Adesuwa Ifedi

By Jimoh Babatunde

NIGERIA’S Minister of Humanitarian Affairs, Saddiya Umar Farouq recently said the scale of devastation of the present flood situation in the country can only be compared to the 2012 floods as 34 of the country’s 36 states have experienced flooding and heavier than expected rainfall in recent weeks.

While many parts of Nigeria are prone to annual floods, the extent of flood damage has become more severe in recent years. 

Read also: Funding key for strengthening sustainable agriculture, food industry in Nigeria – Adefaye

In some areas, homes and neighbourhoods have been completely submerged by floodwaters.  Nigeria’s meteorological agency has warned that the flooding could continue until the end of November in some states in the south of the country. The agency has urged local governments to “prepare accordingly.”

This year, thousands of hectares of rice farms in Taraba, Jigawa, Kano, Benue, Niger, Kogi, Kebbi, among other producing states up North, have been reportedly washed away.

In the affected states, some of the farms were either at maturing stage or nearing the stage when the waters washed them away.

The extent of the damage to farmland and crops may reduce access to food and diminish the quality of food across the nation, intensifying food insecurity, hunger and entrenched poverty.

All this is bringing the effect of climate change closer to Nigerians as the induced shocks are crippling farming businesses and discouraging agribusiness financiers and investors from investing in smallholder farms.

Uninsured and underinsured smallholders make up most – about 90 per cent – of the farmers in Nigeria and account for the majority of local agricultural production.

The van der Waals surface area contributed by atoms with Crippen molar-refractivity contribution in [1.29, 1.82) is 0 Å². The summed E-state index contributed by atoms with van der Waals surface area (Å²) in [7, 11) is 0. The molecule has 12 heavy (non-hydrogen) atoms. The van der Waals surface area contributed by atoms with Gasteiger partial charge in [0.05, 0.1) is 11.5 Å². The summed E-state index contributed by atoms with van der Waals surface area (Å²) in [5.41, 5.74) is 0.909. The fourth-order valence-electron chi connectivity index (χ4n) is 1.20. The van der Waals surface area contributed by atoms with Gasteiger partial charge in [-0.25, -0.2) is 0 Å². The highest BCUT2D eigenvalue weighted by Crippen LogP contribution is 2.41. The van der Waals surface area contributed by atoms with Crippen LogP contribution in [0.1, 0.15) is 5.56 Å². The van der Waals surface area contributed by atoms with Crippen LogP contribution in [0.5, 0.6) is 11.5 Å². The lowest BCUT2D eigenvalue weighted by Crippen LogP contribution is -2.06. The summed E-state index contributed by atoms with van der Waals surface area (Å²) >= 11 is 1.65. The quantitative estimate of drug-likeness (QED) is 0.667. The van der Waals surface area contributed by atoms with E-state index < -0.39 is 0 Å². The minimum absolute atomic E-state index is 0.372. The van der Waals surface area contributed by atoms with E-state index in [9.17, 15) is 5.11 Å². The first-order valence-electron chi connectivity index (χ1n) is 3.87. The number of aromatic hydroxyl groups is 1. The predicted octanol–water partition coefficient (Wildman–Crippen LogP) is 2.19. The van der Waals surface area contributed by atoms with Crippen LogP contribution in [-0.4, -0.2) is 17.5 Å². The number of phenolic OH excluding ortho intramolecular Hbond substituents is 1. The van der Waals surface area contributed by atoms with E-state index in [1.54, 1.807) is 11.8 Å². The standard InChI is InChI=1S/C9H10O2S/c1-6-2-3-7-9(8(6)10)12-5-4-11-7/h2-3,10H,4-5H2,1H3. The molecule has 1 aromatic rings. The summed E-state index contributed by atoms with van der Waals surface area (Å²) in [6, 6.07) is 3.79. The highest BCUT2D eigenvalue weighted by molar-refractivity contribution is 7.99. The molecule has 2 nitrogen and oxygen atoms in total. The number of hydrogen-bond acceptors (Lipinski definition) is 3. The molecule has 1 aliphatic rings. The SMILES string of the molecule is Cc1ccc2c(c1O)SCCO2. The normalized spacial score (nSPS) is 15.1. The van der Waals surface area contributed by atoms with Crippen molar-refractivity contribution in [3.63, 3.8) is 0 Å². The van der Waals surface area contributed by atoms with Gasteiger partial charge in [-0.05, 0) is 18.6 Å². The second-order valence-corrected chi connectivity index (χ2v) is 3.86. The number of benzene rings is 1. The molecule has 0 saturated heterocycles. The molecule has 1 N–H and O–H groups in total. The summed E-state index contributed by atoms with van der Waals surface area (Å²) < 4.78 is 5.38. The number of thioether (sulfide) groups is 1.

De-risking farming for farmers could support them to scale up production and increase their resilience to ever-increasing climate shocks. 

Adesuwa Ifedi, Senior Vice President of Africa Programs for Heifer International, said “Building resilience will require a combination of interventions and more partnerships at all levels with governments, the private sector, and major international foundations as well as development institutions to de-risk farming in Nigeria.

“We need to promote climate-smart innovations in agriculture, by working with farmers, their communities and market system actors to prepare for climate shocks and identify and invest in opportunities that deliver positive outcomes for farmers.”

Ifedi added, “Smallholder farmers will be better supported if emerging technologies are leveraged to protect agricultural investments across Africa.”

However, this kind of program is uncommon in Africa and the adoption of crop insurance programs has been weak because farmers have not been able to afford insurance premiums. 

In comparison, the United States crop insurance programme covers more than 80 per cent of American cropland and costs the government an average of nearly $9 billion per year.

Heifer International Country Director for Nigeria, Rufus Idris, acknowledges the challenges and notes that rural communities lack the financial resources as well as the access to innovation and technology that could build resilience and better prepare them for shocks. 

In 2021, Heifer International, in a collaboration with Pula Advisors, Olam Agri, Thrive Agric, and Leadway Assurance Limited, introduced the Pay-at-Harvest (PAH) Area Yield Index Insurance (AYII) to rice farmers as a means of reducing their risk of crop loss from climate-related events while also restoring investors’ confidence in rice farming. 

The PAH model of insurance specifically addresses farmers’ inability to pay premiums early in the season. 

Farmers have insurance coverage at the start of a season but pay the premium after they have harvested and sold their produce. Farmers that experience covered crop losses through flood, drought, new pests and diseases can recover their investment.

Rufus Idris said “With farming in Nigeria considered high risk and liable to losses, Heifer International is collaborating with its partners to help smallholder farmers in Nigeria adapt to climate change and maximize their outputs.

“This programme provides rice farmers in Nigeria with an affordable way to continue farming. Farmers get a full return if their insured farmland does not produce the projected quantity of crops due to a climate event.”

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